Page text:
2. Jake Vargas played the son of Sunshine Cruz but he kept calling her “Ma’m”. I wasn’t paying too much attention so he might actually have been playing a houseboy.

3. Although this was a fantasy movie, did the characters really have to be complete caricatures? And why was everyone shouting their lines like there was no tomorrow? Terrible acting across the board.

4. Bea Binene had the unfortunate name of Bea Binene but she did look good onscreen. When she opened her mouth though, she gave a whole new meaning to “boses pekpek”.

5. One scene required Vargas to strip down to his boxers before swimming in a batis (actually a waterfall). It made me put down my tub of popcorn and re-examine all my baby fats.

6. Rico Blanco played a local cop and I could only assume that he was given the role for easier licensing agreements.

7. This was the kind of movie where a character would hide behind a rock to avoid the aswang but still loudly say “Please, please sana di niya ako makita!” just in case the audience was so stupid not to notice that he was fearing for his life.

8. Several scenes reminded me so much of Erik Matti’s much superior Aswang Chronicles. And those didn’t have a lot of laughable MMA-style action sequences involving an aswang in a chokehold. Seriously.

Rating: ★☆☆☆☆

(Originally published February 15, 2015.)

MOVIE REVIEW: CAMP SAWI (Irene Villamor, 2016)

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SPOILER ALERT!!

(Watch the movie before reading this and then let’s discuss. Enjoy it first. Go!)

My notes on Camp Sawi:

1. If I were to create a custom pain scale (you know, the one that doctors used to determine how unbearable your gastritis was even if you were already as pale as Edward Cullen), I would probably place having a broken heart in between a bony impacted wisdom tooth extraction and getting stuck in EDSA traffic on a Monday rush hour morning.

The physical, mental, and emotional anguish of a heartbreak really takes its toll especially on the abandoned party (read: tangang umaasa pa rin) and everyone knows that it usually takes forever to get through the real stages of grief: 1) Nasaktan, 2) Niloko, 3) Iniwan, 4) Umiyak, 5) Nagdusa, 6) Nag-Let Go, 7) Nag-Move On, 8) Nagbago, 9) Sumaya, 10) Gumanda.

2. In this light and lovely comedy that would probably end up as my favorite guilty pleasure this year, brokenhearted women could find solace and redemption in a fictional boot camp (shot in gorgeous Bantayan Island, Cebu City) where sodium-free meals were specially-prepared to avoid further depression, phones and Facebook were deemed useless due to lack of any signal (“only Mother Nature!”), nightly bonfires were held to destroy the remaining memories of your tormentor (“if you want to sunog anything”), and group activities (yoga sessions, morning jogs, film viewing of the classic Sharon-Robin starrer Maging Sino Ka Man, open forums) were conducted to assist in the moving on process.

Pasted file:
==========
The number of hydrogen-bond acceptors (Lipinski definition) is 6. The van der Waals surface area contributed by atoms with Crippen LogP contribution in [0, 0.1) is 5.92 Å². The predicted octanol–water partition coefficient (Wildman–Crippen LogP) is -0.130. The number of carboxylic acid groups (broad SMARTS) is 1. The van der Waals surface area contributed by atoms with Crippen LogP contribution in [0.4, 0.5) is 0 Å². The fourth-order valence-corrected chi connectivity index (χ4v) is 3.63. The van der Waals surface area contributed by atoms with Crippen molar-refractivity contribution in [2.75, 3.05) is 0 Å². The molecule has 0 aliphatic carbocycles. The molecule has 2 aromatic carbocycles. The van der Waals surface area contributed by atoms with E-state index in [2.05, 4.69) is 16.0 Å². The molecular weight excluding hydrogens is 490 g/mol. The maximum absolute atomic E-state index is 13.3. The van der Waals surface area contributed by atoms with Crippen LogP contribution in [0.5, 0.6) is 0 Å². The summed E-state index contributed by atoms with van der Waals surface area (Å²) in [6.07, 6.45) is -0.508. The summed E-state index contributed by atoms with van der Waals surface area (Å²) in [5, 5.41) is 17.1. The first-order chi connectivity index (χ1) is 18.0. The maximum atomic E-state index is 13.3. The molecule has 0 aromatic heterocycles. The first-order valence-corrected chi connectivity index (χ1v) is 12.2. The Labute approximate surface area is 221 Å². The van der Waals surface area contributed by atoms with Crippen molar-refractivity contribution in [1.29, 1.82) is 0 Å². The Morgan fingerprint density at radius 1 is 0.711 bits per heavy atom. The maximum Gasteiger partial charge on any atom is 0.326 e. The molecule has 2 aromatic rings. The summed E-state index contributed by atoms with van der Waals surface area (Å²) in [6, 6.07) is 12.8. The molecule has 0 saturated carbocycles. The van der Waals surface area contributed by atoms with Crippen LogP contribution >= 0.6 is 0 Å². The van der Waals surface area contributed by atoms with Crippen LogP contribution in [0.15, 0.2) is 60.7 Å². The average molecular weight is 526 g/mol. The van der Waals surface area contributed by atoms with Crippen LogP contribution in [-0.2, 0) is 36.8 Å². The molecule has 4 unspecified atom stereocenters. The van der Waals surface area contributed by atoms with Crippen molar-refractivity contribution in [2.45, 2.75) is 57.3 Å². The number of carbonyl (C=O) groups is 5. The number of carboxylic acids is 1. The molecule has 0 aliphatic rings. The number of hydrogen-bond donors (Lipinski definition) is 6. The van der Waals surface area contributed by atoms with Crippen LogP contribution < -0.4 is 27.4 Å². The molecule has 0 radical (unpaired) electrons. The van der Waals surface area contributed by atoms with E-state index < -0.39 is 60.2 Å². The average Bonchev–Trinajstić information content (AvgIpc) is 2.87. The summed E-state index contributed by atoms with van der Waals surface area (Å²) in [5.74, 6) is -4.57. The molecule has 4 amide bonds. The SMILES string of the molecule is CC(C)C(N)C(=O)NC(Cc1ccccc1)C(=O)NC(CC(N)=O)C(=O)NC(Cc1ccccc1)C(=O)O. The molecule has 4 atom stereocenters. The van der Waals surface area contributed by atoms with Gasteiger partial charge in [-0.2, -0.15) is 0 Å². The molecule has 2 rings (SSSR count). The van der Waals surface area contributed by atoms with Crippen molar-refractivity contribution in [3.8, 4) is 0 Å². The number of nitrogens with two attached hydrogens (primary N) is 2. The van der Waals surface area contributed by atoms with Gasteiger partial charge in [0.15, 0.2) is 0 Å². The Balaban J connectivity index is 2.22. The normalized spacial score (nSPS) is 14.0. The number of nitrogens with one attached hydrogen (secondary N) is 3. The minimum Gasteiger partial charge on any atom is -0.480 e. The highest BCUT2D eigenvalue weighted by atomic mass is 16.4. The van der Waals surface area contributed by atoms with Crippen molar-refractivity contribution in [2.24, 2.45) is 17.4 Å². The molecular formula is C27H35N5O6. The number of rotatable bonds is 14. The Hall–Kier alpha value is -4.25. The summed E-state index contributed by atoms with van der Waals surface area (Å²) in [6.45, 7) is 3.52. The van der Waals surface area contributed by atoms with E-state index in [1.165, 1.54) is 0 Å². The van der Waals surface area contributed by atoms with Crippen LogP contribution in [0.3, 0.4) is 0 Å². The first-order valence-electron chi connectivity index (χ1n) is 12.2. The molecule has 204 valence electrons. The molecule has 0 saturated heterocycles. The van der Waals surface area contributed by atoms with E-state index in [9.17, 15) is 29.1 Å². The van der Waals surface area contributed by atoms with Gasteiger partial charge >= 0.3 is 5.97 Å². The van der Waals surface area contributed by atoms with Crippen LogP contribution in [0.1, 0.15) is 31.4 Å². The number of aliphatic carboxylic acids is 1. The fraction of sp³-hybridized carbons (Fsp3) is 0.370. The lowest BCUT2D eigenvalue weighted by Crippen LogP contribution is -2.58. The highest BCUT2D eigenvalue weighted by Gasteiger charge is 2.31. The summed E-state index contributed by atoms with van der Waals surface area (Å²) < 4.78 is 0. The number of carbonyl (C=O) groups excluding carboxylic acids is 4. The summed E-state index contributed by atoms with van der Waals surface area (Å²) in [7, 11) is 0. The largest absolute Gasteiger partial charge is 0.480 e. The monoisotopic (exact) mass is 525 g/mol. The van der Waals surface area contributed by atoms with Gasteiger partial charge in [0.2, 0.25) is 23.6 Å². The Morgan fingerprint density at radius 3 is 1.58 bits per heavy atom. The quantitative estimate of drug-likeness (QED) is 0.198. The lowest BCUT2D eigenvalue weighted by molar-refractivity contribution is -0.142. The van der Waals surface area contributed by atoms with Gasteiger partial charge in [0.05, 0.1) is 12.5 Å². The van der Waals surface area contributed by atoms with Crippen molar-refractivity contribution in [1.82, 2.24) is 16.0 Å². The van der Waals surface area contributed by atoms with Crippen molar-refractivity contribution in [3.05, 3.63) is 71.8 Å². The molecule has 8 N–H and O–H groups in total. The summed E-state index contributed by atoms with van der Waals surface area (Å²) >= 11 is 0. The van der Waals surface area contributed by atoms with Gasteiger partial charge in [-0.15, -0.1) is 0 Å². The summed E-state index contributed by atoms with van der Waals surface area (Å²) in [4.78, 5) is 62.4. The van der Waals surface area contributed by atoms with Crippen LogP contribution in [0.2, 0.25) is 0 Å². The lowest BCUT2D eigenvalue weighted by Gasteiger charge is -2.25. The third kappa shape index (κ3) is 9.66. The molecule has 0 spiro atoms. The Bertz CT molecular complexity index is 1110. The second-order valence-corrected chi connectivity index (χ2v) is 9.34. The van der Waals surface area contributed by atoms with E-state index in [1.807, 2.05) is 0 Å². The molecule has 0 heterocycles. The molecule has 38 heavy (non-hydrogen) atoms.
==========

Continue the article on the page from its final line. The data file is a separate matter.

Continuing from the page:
With the popularity of hugot films of late, this type of resort would actually be a lucrative franchise. Investors, anyone?

3. Remember that brilliant opening in Up that followed the beginning and tragic end of Carl and Ellie’s love story? This movie came close to recreating that sequence, except that nobody died but Bridgette’s (Bela Padilla) poor heart. Those first ten minutes covered the entire gamut of a failed relationship and its tragic aftermath (stalking an ex on social media to check the new partner, baliwan mode while getting drunk, Google search of “how to heal a broken heart”). Bela was just so good in this role that it made me forget how much she struggled in the recent I America. She clearly had the best scenes in the movie:

• bargaining for ten more minutes on the phone (“kasi ten years kita tinawag na babe eh”)

• bitterly saying lines like “Sino bang brokenhearted ang maganda? Sasaksakin ko!”

• the pig-out scene with Camp Master Louie (Sam Milby) complete with loud munching and reminiscent of Meg Ryan’s orgasm sequence in When Harry Met Sally (“I’ll have what she’s having!”)